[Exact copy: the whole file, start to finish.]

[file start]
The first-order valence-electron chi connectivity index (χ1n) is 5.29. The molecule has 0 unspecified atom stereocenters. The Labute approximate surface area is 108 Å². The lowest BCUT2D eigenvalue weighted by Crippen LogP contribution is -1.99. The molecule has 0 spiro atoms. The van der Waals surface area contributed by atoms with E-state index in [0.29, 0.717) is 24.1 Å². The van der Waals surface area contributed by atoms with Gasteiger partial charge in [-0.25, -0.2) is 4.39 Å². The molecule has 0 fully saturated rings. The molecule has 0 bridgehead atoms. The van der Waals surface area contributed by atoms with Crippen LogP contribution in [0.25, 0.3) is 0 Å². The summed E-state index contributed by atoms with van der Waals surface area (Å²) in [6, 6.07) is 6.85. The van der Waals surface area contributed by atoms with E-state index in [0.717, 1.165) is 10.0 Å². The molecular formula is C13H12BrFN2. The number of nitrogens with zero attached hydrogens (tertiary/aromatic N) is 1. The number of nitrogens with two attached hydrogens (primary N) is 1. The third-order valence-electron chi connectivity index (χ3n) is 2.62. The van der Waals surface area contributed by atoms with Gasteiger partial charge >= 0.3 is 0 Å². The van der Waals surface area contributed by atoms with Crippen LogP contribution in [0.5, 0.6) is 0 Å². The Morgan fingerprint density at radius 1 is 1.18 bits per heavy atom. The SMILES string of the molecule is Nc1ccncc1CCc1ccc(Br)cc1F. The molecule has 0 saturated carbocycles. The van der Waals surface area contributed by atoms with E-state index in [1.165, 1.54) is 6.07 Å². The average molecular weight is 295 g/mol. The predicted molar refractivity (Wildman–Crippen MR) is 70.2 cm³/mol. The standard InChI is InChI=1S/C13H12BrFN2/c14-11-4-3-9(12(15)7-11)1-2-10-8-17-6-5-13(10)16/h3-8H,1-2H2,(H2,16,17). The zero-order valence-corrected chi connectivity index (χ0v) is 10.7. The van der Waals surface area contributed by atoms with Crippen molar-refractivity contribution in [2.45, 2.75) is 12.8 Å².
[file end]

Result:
The first-order valence-electron chi connectivity index (χ1n) is 5.29. The molecule has 0 unspecified atom stereocenters. The Labute approximate surface area is 108 Å². The lowest BCUT2D eigenvalue weighted by Crippen LogP contribution is -1.99. The molecule has 0 spiro atoms. The van der Waals surface area contributed by atoms with E-state index in [0.29, 0.717) is 24.1 Å². The van der Waals surface area contributed by atoms with Gasteiger partial charge in [-0.25, -0.2) is 4.39 Å². The molecule has 0 fully saturated rings. The molecule has 0 bridgehead atoms. The van der Waals surface area contributed by atoms with Crippen LogP contribution in [0.25, 0.3) is 0 Å². The summed E-state index contributed by atoms with van der Waals surface area (Å²) in [6, 6.07) is 6.85. The van der Waals surface area contributed by atoms with E-state index in [0.717, 1.165) is 10.0 Å². The molecular formula is C13H12BrFN2. The number of nitrogens with zero attached hydrogens (tertiary/aromatic N) is 1. The number of nitrogens with two attached hydrogens (primary N) is 1. The third-order valence-electron chi connectivity index (χ3n) is 2.62. The van der Waals surface area contributed by atoms with Gasteiger partial charge >= 0.3 is 0 Å². The van der Waals surface area contributed by atoms with Crippen LogP contribution in [0.5, 0.6) is 0 Å². The Morgan fingerprint density at radius 1 is 1.18 bits per heavy atom. The SMILES string of the molecule is Nc1ccncc1CCc1ccc(Br)cc1F. The molecule has 0 saturated carbocycles. The van der Waals surface area contributed by atoms with E-state index in [1.165, 1.54) is 6.07 Å². The average molecular weight is 295 g/mol. The predicted molar refractivity (Wildman–Crippen MR) is 70.2 cm³/mol. The standard InChI is InChI=1S/C13H12BrFN2/c14-11-4-3-9(12(15)7-11)1-2-10-8-17-6-5-13(10)16/h3-8H,1-2H2,(H2,16,17). The zero-order valence-corrected chi connectivity index (χ0v) is 10.7. The van der Waals surface area contributed by atoms with Crippen molar-refractivity contribution in [2.45, 2.75) is 12.8 Å².